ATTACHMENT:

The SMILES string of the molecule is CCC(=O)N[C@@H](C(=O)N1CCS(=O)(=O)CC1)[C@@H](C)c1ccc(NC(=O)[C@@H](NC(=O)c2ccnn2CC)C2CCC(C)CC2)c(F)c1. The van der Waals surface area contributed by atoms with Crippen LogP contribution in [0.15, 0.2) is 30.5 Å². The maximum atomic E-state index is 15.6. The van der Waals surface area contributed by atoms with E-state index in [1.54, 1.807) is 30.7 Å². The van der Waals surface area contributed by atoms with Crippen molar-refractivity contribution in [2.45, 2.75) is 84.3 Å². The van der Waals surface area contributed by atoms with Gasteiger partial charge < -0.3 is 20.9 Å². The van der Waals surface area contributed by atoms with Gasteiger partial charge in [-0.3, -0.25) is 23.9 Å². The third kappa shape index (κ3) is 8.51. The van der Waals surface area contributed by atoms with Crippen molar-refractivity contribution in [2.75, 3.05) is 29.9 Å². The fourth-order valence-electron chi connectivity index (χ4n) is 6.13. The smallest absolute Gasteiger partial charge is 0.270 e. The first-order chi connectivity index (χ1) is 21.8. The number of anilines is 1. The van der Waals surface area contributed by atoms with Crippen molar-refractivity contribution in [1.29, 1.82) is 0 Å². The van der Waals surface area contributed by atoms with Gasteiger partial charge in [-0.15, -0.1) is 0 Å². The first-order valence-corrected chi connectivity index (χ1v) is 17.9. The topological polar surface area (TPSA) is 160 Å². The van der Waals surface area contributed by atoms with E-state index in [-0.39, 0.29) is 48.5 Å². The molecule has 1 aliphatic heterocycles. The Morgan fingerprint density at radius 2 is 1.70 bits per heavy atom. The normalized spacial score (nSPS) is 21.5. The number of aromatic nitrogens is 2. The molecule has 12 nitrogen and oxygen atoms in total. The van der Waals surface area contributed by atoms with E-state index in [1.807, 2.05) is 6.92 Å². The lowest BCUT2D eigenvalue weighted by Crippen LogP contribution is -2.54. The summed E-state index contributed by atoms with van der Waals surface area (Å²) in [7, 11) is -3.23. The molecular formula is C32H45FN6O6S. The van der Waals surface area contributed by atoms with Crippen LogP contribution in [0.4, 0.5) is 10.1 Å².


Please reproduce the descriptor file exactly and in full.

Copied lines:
The SMILES string of the molecule is CCC(=O)N[C@@H](C(=O)N1CCS(=O)(=O)CC1)[C@@H](C)c1ccc(NC(=O)[C@@H](NC(=O)c2ccnn2CC)C2CCC(C)CC2)c(F)c1. The van der Waals surface area contributed by atoms with Crippen LogP contribution in [0.15, 0.2) is 30.5 Å². The maximum atomic E-state index is 15.6. The van der Waals surface area contributed by atoms with E-state index in [1.54, 1.807) is 30.7 Å². The van der Waals surface area contributed by atoms with Crippen molar-refractivity contribution in [2.45, 2.75) is 84.3 Å². The van der Waals surface area contributed by atoms with Gasteiger partial charge < -0.3 is 20.9 Å². The van der Waals surface area contributed by atoms with Gasteiger partial charge in [-0.3, -0.25) is 23.9 Å². The third kappa shape index (κ3) is 8.51. The van der Waals surface area contributed by atoms with Crippen molar-refractivity contribution in [2.75, 3.05) is 29.9 Å². The fourth-order valence-electron chi connectivity index (χ4n) is 6.13. The smallest absolute Gasteiger partial charge is 0.270 e. The first-order chi connectivity index (χ1) is 21.8. The number of anilines is 1. The van der Waals surface area contributed by atoms with Crippen molar-refractivity contribution in [1.29, 1.82) is 0 Å². The van der Waals surface area contributed by atoms with Gasteiger partial charge in [-0.15, -0.1) is 0 Å². The first-order valence-corrected chi connectivity index (χ1v) is 17.9. The topological polar surface area (TPSA) is 160 Å². The van der Waals surface area contributed by atoms with E-state index in [-0.39, 0.29) is 48.5 Å². The molecule has 1 aliphatic heterocycles. The Morgan fingerprint density at radius 2 is 1.70 bits per heavy atom. The normalized spacial score (nSPS) is 21.5. The number of aromatic nitrogens is 2. The molecule has 12 nitrogen and oxygen atoms in total. The van der Waals surface area contributed by atoms with E-state index in [1.807, 2.05) is 6.92 Å². The lowest BCUT2D eigenvalue weighted by Crippen LogP contribution is -2.54. The summed E-state index contributed by atoms with van der Waals surface area (Å²) in [7, 11) is -3.23. The molecular formula is C32H45FN6O6S. The van der Waals surface area contributed by atoms with Crippen LogP contribution in [0.4, 0.5) is 10.1 Å².